How Effective Are Probiotics? They Might Not Work As Well For Everyone, A New Study Says
You hear all the time you’re supposed to eat yogurt or take probiotic supplements to boost your digestive health, but how effective are probiotics really? Well, according to Forbes, new research featured in two papers published in the journal Cell by researchers at the Weizmann Institute of Science in Tel Aviv suggests that not only can taking probiotics not be as effective as you'd think, but might actually mess with your gut health.
According to ABC News, probiotics are live microorganisms that are found in foods like yogurt or pickled veggies, and in dietary supplements. Previous research suggests that probiotics mimic and strengthen the effects of the good bacteria that line the digestive tract and help the body absorb food and fight off infections, ABC New reports. In the U.S., probiotic supplements are a multi-million-dollar industry, says ABC News, with around 4 million adults taking some form of probiotics and up to 60 percent of health care providers prescribing probiotics to their patients. But this new research may change that.
"People have thrown a lot of support to probiotics, even though the literature underlying our understanding of them is very controversial," Eran Elinav, senior author and an immunologist at the Weizmann Institute of Science in Israel, said in a press release. "We wanted to determine whether probiotics such as the ones you buy in the supermarket do colonize the gastrointestinal tract like they're supposed to, and then whether these probiotics are having any impact on the human host."
The researchers found that many people may be resistant to the effects of probiotics, Forbes reports. The researchers had 19 people take 11 of the most commonly found strains of probiotics, says Forbes, and only eight of them had any notable bacterial colonization in their digestive tracts. That means for many of the volunteers, taking probiotics didn’t help them grow the good bacteria they needed to help their digestion and immune systems. The researchers were also able to predict which participants would successfully have any bacterial growth and which ones would just excrete the probiotics by looking at their normal microbiome and gene expression in their digestive tracts, Forbes reports.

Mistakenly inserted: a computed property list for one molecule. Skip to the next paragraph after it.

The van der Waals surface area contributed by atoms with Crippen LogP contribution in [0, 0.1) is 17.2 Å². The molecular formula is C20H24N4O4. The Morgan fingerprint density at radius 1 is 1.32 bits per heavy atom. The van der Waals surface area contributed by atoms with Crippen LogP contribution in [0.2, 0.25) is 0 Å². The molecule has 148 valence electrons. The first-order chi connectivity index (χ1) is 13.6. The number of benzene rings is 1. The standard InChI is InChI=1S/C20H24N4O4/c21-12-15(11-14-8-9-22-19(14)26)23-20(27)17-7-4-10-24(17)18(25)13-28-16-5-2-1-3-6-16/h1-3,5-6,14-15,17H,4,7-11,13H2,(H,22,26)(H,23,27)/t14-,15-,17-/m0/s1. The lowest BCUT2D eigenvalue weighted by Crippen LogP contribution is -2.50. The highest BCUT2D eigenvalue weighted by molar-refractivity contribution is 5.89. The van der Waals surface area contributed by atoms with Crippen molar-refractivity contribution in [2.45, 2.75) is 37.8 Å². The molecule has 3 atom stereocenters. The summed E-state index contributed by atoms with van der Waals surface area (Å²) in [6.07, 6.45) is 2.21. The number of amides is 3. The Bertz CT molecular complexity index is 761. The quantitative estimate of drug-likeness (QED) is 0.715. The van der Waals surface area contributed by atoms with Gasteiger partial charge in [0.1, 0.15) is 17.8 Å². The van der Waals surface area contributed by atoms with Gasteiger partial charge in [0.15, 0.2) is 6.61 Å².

"The benefits of the standard probiotics we all take can't be as universal as we once thought,” Eran Segal, a computational biologist at the Weizmann Institute and author of the first study, told Forbes. “These results highlight the role of the gut microbiome in driving very specific clinical differences between people.”
The researchers also found that taking probiotics after taking a round of antibiotics — thought to restore a healthy gut biome — can actually do more harm than good, The Independent reports. Antibiotics destroy the gut of all of its natural bacteria, both good and bad, says the Independent, which is why many people take probiotics after antibiotics. But the researchers found that probiotics didn’t always help the gut return to normal, says Forbes; in fact, in some participants, it significantly delayed the return of their own gut bacteria for months.
“Contrary to the current dogma that probiotics are harmless and benefit everyone, these results reveal a new potential adverse side effect of probiotic use with antibiotics that might even bring long-term consequences,” Elinav told The Independent.
According to Forbes, the researchers say the takeaway from this study is that we need to move away from a one-size-fits-all approach to probiotics. Just because they work for some people doesn’t mean they work for everyone. In fact, for some, they could do more harm than good. A more personalized approach to probiotics and microbiome-directed therapy will ensure everyone gets the individual care they need. Until then, approach probiotics with caution and talk to your doctor if you’re not sure if probiotics are right for your medical needs.